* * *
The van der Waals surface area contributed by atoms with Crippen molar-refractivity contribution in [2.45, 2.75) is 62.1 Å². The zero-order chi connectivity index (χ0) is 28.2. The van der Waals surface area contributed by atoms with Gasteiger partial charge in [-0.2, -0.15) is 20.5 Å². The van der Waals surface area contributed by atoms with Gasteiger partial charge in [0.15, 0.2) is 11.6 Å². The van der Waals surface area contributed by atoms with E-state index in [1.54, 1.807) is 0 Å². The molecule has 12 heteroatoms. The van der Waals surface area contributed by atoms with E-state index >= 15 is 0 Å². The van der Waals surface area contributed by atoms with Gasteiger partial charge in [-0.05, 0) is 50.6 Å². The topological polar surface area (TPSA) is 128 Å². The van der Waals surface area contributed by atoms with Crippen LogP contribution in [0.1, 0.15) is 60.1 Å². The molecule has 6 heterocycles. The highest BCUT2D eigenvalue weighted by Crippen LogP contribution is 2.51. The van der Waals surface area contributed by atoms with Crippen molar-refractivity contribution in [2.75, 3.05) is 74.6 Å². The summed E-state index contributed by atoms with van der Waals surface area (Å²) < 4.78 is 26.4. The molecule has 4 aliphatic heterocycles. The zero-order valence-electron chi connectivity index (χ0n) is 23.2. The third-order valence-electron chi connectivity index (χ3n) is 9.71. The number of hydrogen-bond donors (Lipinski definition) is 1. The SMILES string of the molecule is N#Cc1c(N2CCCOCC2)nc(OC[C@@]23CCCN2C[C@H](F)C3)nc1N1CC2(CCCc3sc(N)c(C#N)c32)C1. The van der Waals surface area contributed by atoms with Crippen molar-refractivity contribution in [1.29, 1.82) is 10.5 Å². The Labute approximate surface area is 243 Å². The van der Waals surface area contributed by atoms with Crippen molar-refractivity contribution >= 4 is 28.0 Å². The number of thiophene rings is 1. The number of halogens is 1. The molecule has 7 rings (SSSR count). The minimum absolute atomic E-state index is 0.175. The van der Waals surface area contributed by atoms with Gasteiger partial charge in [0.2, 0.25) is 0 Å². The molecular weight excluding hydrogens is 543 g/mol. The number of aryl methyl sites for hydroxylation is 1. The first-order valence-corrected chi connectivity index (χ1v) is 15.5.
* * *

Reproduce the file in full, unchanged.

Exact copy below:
The van der Waals surface area contributed by atoms with Crippen molar-refractivity contribution in [2.45, 2.75) is 62.1 Å². The zero-order chi connectivity index (χ0) is 28.2. The van der Waals surface area contributed by atoms with Gasteiger partial charge in [-0.2, -0.15) is 20.5 Å². The van der Waals surface area contributed by atoms with Gasteiger partial charge in [0.15, 0.2) is 11.6 Å². The van der Waals surface area contributed by atoms with E-state index in [1.54, 1.807) is 0 Å². The molecule has 12 heteroatoms. The van der Waals surface area contributed by atoms with E-state index >= 15 is 0 Å². The van der Waals surface area contributed by atoms with Gasteiger partial charge in [-0.05, 0) is 50.6 Å². The topological polar surface area (TPSA) is 128 Å². The van der Waals surface area contributed by atoms with Crippen LogP contribution in [0.1, 0.15) is 60.1 Å². The molecule has 6 heterocycles. The highest BCUT2D eigenvalue weighted by Crippen LogP contribution is 2.51. The van der Waals surface area contributed by atoms with Crippen molar-refractivity contribution in [2.75, 3.05) is 74.6 Å². The summed E-state index contributed by atoms with van der Waals surface area (Å²) < 4.78 is 26.4. The molecule has 4 aliphatic heterocycles. The zero-order valence-electron chi connectivity index (χ0n) is 23.2. The third-order valence-electron chi connectivity index (χ3n) is 9.71. The number of hydrogen-bond donors (Lipinski definition) is 1. The SMILES string of the molecule is N#Cc1c(N2CCCOCC2)nc(OC[C@@]23CCCN2C[C@H](F)C3)nc1N1CC2(CCCc3sc(N)c(C#N)c32)C1. The van der Waals surface area contributed by atoms with Crippen molar-refractivity contribution in [1.29, 1.82) is 10.5 Å². The Labute approximate surface area is 243 Å². The van der Waals surface area contributed by atoms with Crippen molar-refractivity contribution >= 4 is 28.0 Å². The number of thiophene rings is 1. The number of halogens is 1. The molecule has 7 rings (SSSR count). The minimum absolute atomic E-state index is 0.175. The van der Waals surface area contributed by atoms with Gasteiger partial charge in [0.2, 0.25) is 0 Å². The molecular weight excluding hydrogens is 543 g/mol. The number of aryl methyl sites for hydroxylation is 1. The first-order valence-corrected chi connectivity index (χ1v) is 15.5.